Noirvember Review: Border Incident


Every November fans of cinema celebrate one of the most influential genres of moviedom, the film noir. This cinematic movement from the 1940’s through the 1950’s, presented audiences with edgy pulp crime flicks with a dark and moody stylization. Film noir gives moviegoers no shortage; troubled antiheroes, seductive femme fatales, tenacious detectives, ruthless villains, urban wastelands, and violent crimes. This month I will be looking at some of the best noir movies for what has been dubbed Noirvember. 

To be honest, this review was going to go to 1950’s Mystery Street, but ultimately I decided this 1949 noir was strangely topical in today’s climate and deserved to be looked at this Noirvember. Made on one of the smallest budgets MGM, could muster, Border Incident is a film noir with a Western influence which looks at an issue still being wrestled with. For those hoping for Mystery Street, fear not because you will still get your noir2dose of a mystery solving Ricardo Montalban, and you can’t keep a good film noir down so it will inevitably pop up in our annual celebration of these great movies.

On the tumultuous border between the United States and Mexico, a mysterious band of Coyotes are murdering members of California’s community of undocumented migrant workers. Due to the cross-border nature of these crimes, Mexican Federale Pablo Rodriguez must form a partnership with American immigration agent Jack Bearnes to go undercover and discover who these murderers are. While Rodriguez takes on the guise of a migrant worker who is smuggled into Southern California; Bearnes works as a conman who has access to hundreds of ill-gotten work permits. These “permits” catch the attention of those looking to bring men across the border through methods which are less than legal.  Through dangerous encounters with various thugs and gangsters in the realm of illegal human trafficking, they find themselves faced with millionaire Owen Parkson (played by famed stage actor Howard da Silva) the biggest player in the business. When Bearnes is exposed as a fed, and brutally murdered, the heat is brought down on Parkson’s operation. It all leads to a violent battle between the criminals and law enforcement agencies from two countries under the night skies of the Southern Border.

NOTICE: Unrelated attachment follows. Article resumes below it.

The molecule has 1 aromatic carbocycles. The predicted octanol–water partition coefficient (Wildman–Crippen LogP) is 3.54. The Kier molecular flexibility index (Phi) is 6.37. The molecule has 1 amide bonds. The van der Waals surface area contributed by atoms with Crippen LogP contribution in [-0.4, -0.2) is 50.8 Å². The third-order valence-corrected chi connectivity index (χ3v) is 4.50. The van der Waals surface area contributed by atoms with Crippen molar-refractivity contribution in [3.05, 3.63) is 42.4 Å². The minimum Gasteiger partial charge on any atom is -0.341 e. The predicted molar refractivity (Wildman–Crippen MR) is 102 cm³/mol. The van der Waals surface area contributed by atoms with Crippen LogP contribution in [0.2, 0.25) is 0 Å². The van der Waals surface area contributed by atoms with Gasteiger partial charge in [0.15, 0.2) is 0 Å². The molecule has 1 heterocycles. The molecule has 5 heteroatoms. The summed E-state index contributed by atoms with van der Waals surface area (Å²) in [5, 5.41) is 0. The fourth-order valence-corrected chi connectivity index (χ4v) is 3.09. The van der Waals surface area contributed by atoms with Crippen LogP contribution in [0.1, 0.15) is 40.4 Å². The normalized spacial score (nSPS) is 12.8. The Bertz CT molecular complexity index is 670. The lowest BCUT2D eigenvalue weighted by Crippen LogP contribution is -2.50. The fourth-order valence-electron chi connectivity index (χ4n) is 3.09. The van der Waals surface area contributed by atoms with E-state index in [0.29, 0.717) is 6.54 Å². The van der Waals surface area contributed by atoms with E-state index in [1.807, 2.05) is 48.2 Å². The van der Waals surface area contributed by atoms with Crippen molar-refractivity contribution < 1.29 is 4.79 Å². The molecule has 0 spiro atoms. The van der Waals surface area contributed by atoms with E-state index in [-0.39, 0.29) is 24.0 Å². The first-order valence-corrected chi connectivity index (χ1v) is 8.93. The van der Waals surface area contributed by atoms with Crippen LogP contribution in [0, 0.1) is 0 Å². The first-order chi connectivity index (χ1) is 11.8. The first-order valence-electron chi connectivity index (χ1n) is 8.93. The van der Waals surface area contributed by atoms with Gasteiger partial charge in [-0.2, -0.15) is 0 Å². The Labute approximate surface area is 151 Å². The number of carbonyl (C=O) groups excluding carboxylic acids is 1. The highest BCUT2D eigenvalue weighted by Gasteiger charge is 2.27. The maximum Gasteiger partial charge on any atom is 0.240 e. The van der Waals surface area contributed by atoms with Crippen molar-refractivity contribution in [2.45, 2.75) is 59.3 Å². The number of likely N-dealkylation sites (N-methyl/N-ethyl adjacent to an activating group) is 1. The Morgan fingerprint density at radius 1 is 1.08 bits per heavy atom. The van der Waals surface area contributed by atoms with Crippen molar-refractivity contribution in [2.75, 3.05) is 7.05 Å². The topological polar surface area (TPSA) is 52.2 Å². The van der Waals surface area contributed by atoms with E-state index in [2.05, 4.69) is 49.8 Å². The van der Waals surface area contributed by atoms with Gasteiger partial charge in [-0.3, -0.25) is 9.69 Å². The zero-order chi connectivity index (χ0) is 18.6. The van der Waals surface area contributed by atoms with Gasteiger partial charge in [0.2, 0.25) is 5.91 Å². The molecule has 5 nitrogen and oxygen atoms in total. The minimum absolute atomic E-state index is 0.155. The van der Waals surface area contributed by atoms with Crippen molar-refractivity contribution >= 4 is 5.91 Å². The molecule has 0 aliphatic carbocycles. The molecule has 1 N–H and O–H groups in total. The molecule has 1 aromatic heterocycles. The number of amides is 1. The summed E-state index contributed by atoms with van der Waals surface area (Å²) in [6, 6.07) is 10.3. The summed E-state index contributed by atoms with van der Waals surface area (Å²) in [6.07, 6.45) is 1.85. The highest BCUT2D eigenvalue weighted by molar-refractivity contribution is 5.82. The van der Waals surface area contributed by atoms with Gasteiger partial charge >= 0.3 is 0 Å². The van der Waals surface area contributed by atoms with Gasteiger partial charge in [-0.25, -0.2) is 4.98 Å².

Director Anthony Mann had built a solid career making lurid B-pictures for Poverty Row. But he popped up on the radar of major studios in 1947 with the success of his movie T-Men. When a new producer at MGM found out Mann was working on this project with noir3his T-Men screenwriter John C. Higgins, he went ahead and purchased it from the small studio which was originally slated to make it. But it was made clear the deal hinged on the inclusion of Mann in the director’s chair. Working with MGM could have been a daunting task for the filmmaker, but he proved unafraid of the challenge. While he may be working for one of the biggest studios, Mann still brought his hard-edged style from Poverty Row with him. The director fearlessly injected his film with a healthy dose of gritty lurid atmosphere and a shocking level of violence. It is made clear his take on the Southern Border was a lawless land of criminals and cutthroats. I can only imagine how Mann got this movie through the enforcers of the Hayes Code in 1949 with the brutal scenes of torture and murder as well as the controversial subject matter.